From the previous studies of towed growth cones, it was found that short neurites could only be mechanically elongated at high rates for up to ∼43 min and that rates exceeding 100 μm/hr led to disconnection within a few hours (Bray, 1984; Lamoureux et al., 1998). Likewise, our results reveal that if high elongation rates are applied early, growth cannot be sustained, and axons will rupture within the first 24 hr. In all, we found two sequential factors that defined the boundaries of long-term stretch growth of integrated axons: strain and acclimation. At the initiation of mechanical elongation, the axons were short and extremely vulnerable to disconnection relative to the strain applied in each displacement step. Thus, over the first day of stretch, growth without disconnection could be induced only with small steps and a limited net elongation rate. Subsequently, the applied strain in each step became negligible as the axons grew in length. Nonetheless, longer axons would rupture if the net elongation rate was accelerated too quickly, despite relatively small changes in strain. By providing a metered period of time to acclimate to each incremental increase in elongation rate, the axons could ultimately tolerate at least 8 mm of expansion per day. This suggests a cellular conditioning process that gradually increases the rate at which the cell can accommodate axonal growth. If the stretch rate increased faster than the neuron could accelerate the growth of axons, tension would accumulate, resulting in rupture and disconnection. Because the high rate of stretch growth of 8 mm/d was well tolerated, it is likely that even greater growth rates could be achieved with appropriate conditioning.
It is remarkable to consider the transport rate and quantity of cellular material necessary to expand axons at 8 mm/d or to sustain high rates of growth to 10 cm lengths. Even so, this extreme process is in considerable contrast to the ∼1 mm/d maximal growth rate measured for growth-cone extension (Bray, 1991; Lamoureux et al., 1992; Buettner et al., 1994). Likewise, this rapid growth is not consistent with current understanding of axon transport, which has been shown to be limited to an average speed of ∼1 mm/d for important structural elements such as neurofilament proteins (Nixon, 1998a,b; Brown, 2000; Roy et al., 2000; Shah and Cleveland, 2002). The rapid and sustained stretch growth demonstrated here clearly shows that the physiological capacity of axons to rapidly and continuously expand is not limited by protein synthesis, transport rates, or the availability of structural constituents (Lamoureux et al., 1998; Alvarez et al., 2000; Brown, 2000; Roy et al., 2000; Brittis et al., 2002). Because of the increased demand to add structure during stretch growth, an alternative axon growth process such as intercalated addition of the membrane and cytoskeleton may occur, as has previously been suggested (Khanin et al., 1998; Nixon, 1998c). Although the cellular processes of extreme stretch growth have yet to be elucidated, the current data demonstrate that an initiating mechanism is mechanical transduction.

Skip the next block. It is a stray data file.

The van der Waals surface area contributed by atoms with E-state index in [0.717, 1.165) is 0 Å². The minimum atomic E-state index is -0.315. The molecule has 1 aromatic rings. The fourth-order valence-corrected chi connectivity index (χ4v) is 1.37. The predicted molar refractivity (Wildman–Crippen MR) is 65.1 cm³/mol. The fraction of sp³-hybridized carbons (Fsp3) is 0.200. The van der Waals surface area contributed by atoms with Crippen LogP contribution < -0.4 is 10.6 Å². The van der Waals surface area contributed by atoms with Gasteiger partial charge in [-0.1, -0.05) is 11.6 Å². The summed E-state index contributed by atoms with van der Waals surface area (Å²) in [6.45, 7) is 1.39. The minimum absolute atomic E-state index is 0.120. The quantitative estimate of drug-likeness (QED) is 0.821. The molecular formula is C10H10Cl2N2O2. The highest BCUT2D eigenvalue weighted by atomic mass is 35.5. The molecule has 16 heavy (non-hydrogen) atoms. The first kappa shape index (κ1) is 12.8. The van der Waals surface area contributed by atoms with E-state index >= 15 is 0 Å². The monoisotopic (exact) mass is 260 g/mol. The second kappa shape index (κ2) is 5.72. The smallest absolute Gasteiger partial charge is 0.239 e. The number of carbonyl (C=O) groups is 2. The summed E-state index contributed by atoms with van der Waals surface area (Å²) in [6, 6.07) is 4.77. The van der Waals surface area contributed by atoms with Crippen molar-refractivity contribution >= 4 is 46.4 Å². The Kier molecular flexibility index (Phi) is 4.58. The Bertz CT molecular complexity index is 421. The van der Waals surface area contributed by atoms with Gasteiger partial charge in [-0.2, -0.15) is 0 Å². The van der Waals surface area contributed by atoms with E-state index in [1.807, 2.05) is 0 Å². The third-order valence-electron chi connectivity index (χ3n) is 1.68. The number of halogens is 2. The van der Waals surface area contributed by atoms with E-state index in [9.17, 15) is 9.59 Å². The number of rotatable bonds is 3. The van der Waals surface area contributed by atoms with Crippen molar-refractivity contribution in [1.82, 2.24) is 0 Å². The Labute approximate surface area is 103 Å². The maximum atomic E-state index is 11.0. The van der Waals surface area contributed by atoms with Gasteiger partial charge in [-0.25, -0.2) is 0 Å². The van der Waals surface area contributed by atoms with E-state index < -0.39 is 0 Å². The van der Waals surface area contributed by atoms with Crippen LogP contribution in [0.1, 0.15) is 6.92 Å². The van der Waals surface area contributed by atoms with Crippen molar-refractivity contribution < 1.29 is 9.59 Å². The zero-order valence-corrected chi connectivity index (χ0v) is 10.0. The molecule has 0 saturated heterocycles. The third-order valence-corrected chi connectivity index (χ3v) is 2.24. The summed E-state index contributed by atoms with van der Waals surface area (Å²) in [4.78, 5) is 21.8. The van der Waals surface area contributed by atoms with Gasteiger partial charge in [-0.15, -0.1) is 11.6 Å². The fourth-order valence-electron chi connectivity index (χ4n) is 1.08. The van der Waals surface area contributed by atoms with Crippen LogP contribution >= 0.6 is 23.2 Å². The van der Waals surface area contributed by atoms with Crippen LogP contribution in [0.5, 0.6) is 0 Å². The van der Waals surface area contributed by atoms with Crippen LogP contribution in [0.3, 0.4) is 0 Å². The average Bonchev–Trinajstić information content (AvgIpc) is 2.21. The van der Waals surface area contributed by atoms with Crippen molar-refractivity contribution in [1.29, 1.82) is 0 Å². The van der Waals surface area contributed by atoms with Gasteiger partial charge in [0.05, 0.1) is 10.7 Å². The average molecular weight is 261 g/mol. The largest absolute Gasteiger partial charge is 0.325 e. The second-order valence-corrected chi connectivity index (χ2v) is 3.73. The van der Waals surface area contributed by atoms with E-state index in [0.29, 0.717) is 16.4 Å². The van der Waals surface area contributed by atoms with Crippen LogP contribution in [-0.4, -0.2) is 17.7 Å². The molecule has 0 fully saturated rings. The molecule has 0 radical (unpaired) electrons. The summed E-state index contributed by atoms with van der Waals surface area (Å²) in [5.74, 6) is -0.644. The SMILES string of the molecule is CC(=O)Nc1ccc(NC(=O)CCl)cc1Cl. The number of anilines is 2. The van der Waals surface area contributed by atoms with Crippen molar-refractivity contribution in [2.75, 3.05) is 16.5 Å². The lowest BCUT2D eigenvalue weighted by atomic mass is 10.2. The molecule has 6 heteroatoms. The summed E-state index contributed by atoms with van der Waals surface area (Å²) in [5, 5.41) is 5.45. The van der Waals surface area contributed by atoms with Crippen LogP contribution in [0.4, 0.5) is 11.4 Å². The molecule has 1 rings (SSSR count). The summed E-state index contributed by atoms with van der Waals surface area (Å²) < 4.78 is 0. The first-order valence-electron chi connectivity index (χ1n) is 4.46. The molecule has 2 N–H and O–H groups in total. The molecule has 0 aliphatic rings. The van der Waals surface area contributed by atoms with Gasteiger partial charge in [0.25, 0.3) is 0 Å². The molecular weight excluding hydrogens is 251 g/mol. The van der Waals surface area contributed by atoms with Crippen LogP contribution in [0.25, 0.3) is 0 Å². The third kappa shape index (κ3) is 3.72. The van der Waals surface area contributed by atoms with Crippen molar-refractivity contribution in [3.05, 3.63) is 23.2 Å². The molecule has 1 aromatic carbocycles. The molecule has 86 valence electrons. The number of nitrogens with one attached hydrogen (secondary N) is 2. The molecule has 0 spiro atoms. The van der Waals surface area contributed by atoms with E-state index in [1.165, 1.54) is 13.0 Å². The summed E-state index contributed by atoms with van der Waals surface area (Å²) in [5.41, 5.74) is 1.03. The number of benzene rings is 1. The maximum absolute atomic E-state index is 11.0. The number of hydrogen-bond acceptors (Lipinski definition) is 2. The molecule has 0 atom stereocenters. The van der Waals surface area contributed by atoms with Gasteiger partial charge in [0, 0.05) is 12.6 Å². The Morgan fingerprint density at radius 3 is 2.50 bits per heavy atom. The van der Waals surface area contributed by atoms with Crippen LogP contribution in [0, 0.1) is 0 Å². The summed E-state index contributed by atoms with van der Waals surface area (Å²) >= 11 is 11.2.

Although we previously suggested that mechanical tension could induce the slow extension of axon tracts (Smith et al., 2001), our current data provide the first experimental evidence of extreme stretch growth of axons in vitro. Specifically, the growth rates and lengths achieved by stretch growth far exceed any previously identified limits of axon growth. Furthermore, SEM and TEM revealed that, even for extreme growth conditions, such as those that may occur in large animals, the axonal architecture is maintained during elongation, while the axon caliber actually increases. The normal structure of the stretched axons confirms that continuous mechanical stimulation can induce long-term and accelerating stretch growth of integrated axons responding with growth in both length and caliber. Accordingly, these data support the long-held hypothesis that the mechanical forces resulting from the growth of an organism can induce the growth of axon tracts (Weiss, 1941; Bray, 1984).
In addition to providing insight into the mechanisms of axon growth during development, it is important to consider that extreme axonal stretch growth in culture may be exploited for nerve repair. By recapitulating a natural growth process, long nerve tracts can be rapidly produced and potentially used as transplant material to bridge even extensive nerve damage.
This work was supported by The Sharpe Trust and National Institutes of Health Grants AG21527, NS38104, NS048270, and HD41699. We thank M. Selzer, P. Stys, and D. Discher for their insightful review of this manuscript.
Correspondence should be addressed to Dr. Douglas H. Smith, Department of Neurosurgery, University of Pennsylvania, 3320 Smith Walk, 105 Hayden Hall, Philadelphia, PA 19104. E-mail:.